Using phenotyped but ungenotyped relatives in genetic association tests
Zhuang, Wei Vivian
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In some longitudinal studies, there are individuals for whom rich phenotypic data have been collected, but who died before providing DNA for genetic studies. Genotypes of their relatives are often available. The main question we address is how and when one should incorporate phenotyped but ungenotyped relatives into genetic association tests. For genotypes missing completely at random (MCAR) and a quantitative outcome, Visscher and Duffy (2006) inferred the power increase due to the inclusion of ungenotyped individuals using information from relatives ' genotypes for the case of a single genotyped single-nucleotide polymorpherm (SNP) and a single type of relative. We derive a theoretical formula for the power gain for a dichotomous outcome. We verify and extend the theoretical result with simulations of small or moderate sized pedigrees assuming a MCAR, missing at random (MAR), or not missing at\ random (NMAR) missingness mechanism. For quantitative and binary outcomes, we observe biased effect estimates in data sets that exclude subjects with MAR genotypes and in data sets that include imputed NMAR genotypes. For most situations, power increases when ungenotyped individuals are included using imputed genotypes. The missingness mechanism, heritability, minor allele frequency, and SNP-specific heritability are important factors in the change in power for dichotomous or quantitative outcomes. We find that the increase in the test statistic from including individuals with genotypes imputed based on relatives ' genotypes compared to omitting these individuals is about half of what could be attained using the true genotypes if they were available. Therefore, we propose a phenotypically enriched genotypic imputation (PEGI) method to impute missing genotypes using observed phenotypes in addition to genotypes. Our simulations with MCAR genotypes show that, for a SNP with moderate to strong effect on a phenotype, PEGI improves power more than imputation based solely on genotypes without excess type I errors. The effect estimate is often biased when the outcome is used for imputation while it is unbiased when a phenotype unrelated with the outcome is used. Compared to using only the observed genotypes for imputation, the PEGI method may improve power for MCAR, MAR, or NMAR genotype data.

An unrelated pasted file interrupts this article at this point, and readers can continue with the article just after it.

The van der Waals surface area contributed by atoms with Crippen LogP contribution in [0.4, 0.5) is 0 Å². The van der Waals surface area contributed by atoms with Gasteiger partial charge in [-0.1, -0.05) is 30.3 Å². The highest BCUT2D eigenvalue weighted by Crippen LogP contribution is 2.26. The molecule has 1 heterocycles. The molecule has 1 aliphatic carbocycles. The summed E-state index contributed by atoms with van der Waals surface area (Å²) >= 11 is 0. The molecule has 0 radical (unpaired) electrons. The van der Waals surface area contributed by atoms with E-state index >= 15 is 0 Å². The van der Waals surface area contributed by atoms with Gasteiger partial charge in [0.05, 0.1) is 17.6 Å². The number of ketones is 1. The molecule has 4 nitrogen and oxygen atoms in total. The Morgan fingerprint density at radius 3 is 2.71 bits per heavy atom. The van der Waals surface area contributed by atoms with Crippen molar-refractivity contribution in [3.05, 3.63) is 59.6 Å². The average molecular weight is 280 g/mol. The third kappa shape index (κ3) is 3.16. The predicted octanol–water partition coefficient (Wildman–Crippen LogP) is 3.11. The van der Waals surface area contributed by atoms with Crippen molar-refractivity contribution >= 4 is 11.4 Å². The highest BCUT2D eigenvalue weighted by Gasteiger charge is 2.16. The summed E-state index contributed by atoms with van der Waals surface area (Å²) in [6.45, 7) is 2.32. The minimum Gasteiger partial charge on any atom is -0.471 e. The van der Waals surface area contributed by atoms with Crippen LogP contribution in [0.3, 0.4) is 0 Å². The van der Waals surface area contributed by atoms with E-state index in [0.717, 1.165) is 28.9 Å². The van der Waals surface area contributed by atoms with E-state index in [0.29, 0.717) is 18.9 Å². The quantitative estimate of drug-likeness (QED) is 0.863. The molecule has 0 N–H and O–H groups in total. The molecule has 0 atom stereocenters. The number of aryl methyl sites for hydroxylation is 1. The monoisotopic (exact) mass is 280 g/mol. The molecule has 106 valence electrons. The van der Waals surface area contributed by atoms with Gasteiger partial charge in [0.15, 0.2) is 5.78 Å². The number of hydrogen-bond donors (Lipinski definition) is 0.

Thesis (Ph.D.)--Boston University